Till Honer's ghost came whispering to my mind
He Said: I made the Iliad from such
A local Row. Gods make thier own importance
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PostSubject: Re: Your Favourite (or least favourite) Poems   Fri Feb 20, 2009 7:08 pm

Ah, there is so much great poetry.

I love "If" by Rudyard Kipling. It was meant for his son who died in WWI but I think we can all take something from it.

Interesting fact: Rudyard Kipling was the first English language writer to receive the Nobel prize and, I beleive, remains the youngest.

If

If you can keep your head when all about you
Are losing theirs and blaming it on you;
If you can trust yourself when all men doubt you,
But make allowance for their doubting too;
If you can wait and not be tired by waiting,
Or, being lied about, don't deal in lies,
Or, being hated, don't give way to hating,
And yet don't look too good, nor talk too wise;

If you can dream - and not make dreams your master;
If you can think - and not make thoughts your aim;
If you can meet with triumph and disaster
And treat those two imposters just the same;
If you can bear to hear the truth you've spoken
Twisted by knaves to make a trap for fools,
Or watch the things you gave your life to broken,
And stoop and build 'em up with wornout tools;

If you can make one heap of all your winnings
And risk it on one turn of pitch-and-toss,
And lose, and start again at your beginnings
And never breath a word about your loss;
If you can force your heart and nerve and sinew
To serve your turn long after they are gone,
And so hold on when there is nothing in you
Except the Will which says to them: "Hold on";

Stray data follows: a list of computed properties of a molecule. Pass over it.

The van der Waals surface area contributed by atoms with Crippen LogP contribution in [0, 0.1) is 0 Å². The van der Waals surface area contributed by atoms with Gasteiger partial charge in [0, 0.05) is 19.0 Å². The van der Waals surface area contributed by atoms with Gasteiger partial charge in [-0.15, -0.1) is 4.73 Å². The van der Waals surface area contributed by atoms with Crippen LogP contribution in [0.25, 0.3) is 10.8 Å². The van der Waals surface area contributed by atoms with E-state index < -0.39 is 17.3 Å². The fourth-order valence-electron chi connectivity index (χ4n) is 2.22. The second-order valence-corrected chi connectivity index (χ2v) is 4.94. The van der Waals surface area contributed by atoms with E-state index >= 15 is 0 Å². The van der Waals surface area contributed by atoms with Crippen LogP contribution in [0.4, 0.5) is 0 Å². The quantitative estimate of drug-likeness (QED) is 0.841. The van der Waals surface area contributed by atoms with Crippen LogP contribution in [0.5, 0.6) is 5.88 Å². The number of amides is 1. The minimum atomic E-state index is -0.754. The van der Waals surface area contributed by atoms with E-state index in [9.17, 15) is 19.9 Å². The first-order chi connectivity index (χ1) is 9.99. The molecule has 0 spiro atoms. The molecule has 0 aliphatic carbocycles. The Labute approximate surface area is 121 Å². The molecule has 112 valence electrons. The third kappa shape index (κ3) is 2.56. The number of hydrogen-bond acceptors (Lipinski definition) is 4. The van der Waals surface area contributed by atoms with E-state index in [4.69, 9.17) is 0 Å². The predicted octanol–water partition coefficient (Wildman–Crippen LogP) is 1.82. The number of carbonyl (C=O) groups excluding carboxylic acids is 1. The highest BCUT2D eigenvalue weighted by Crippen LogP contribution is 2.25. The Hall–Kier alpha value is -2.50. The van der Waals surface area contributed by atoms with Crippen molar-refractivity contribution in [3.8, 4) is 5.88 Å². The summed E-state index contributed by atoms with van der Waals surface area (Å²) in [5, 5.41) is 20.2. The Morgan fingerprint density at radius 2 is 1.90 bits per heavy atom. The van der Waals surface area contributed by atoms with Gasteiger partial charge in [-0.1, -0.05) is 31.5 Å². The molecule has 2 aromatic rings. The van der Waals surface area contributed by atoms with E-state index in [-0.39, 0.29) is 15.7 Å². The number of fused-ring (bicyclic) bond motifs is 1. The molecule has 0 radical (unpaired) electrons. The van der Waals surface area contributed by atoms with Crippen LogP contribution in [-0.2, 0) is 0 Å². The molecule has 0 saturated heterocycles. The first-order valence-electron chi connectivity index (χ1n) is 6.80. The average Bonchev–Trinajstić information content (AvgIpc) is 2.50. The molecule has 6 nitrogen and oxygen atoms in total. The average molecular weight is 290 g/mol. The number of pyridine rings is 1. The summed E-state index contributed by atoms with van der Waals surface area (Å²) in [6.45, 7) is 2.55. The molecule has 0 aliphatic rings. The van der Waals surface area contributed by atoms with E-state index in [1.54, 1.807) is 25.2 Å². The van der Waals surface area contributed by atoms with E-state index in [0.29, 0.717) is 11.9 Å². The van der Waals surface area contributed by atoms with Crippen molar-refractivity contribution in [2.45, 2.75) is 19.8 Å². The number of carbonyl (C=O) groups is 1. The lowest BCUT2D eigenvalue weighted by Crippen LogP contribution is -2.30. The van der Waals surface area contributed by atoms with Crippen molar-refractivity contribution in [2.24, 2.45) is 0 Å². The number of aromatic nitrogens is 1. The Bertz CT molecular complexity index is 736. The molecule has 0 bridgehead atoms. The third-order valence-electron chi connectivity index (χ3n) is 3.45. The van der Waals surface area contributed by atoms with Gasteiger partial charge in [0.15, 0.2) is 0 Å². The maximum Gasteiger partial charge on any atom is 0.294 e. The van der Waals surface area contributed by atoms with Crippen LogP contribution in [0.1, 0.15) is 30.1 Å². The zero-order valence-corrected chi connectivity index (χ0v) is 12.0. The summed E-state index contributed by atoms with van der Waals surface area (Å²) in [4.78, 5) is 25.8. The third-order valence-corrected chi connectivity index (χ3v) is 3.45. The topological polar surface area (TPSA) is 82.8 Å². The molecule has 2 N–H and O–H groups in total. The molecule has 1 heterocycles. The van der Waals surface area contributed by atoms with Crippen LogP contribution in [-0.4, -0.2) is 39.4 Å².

If you can talk with crowds and keep your virtue,
Or walk with kings - nor lose the common touch;
If neither foes nor loving friends can hurt you;
If all men count with you, but none too much;
If you can fill the unforgiving minute
With sixty seconds' worth of distance run -
Yours is the Earth and everything that's in it,
And - which is more - you'll be a Man my son!
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PostSubject: Re: Your Favourite (or least favourite) Poems   Sat Feb 21, 2009 2:16 am

Lapillus, thank you for sharing that! your right it relates to everything - such good advice.

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PostSubject: Re: Your Favourite (or least favourite) Poems   Wed Apr 15, 2009 8:49 pm

One of my absolute favorite poems of all time is Edgar Allan Poe's "Annabel Lee." I usually don't love his poetry, even though it has a great amount of emotion, but I fell in love with this one. It's just so unlike him, even if it's still the same style (in a way). It's supposedly about his wife, who died (I think from TB, but I'm not sure)

For those who are unfamiliar with it, here it is (I once had to recite it from memory for English class, but I probably can't retype it now if I wanted to off the top of my head. Ha!)


It was many and many a year ago,
In a kingdom by the sea
That a maiden there lived whom you may know
By the name of ANNABEL LEE;
And this maiden she lived with no other thought
Than to love and be loved by me.

I was a child and she was a child,
In this kingdom by the sea.
But we loved with a love that was more than love —
I and my ANNABEL LEE —
With a love that the wingëd seraphs of heaven
Coveted her and me.

And this was the reason that, long ago,
In this kingdom by the sea,
A wind blew out of a cloud, chilling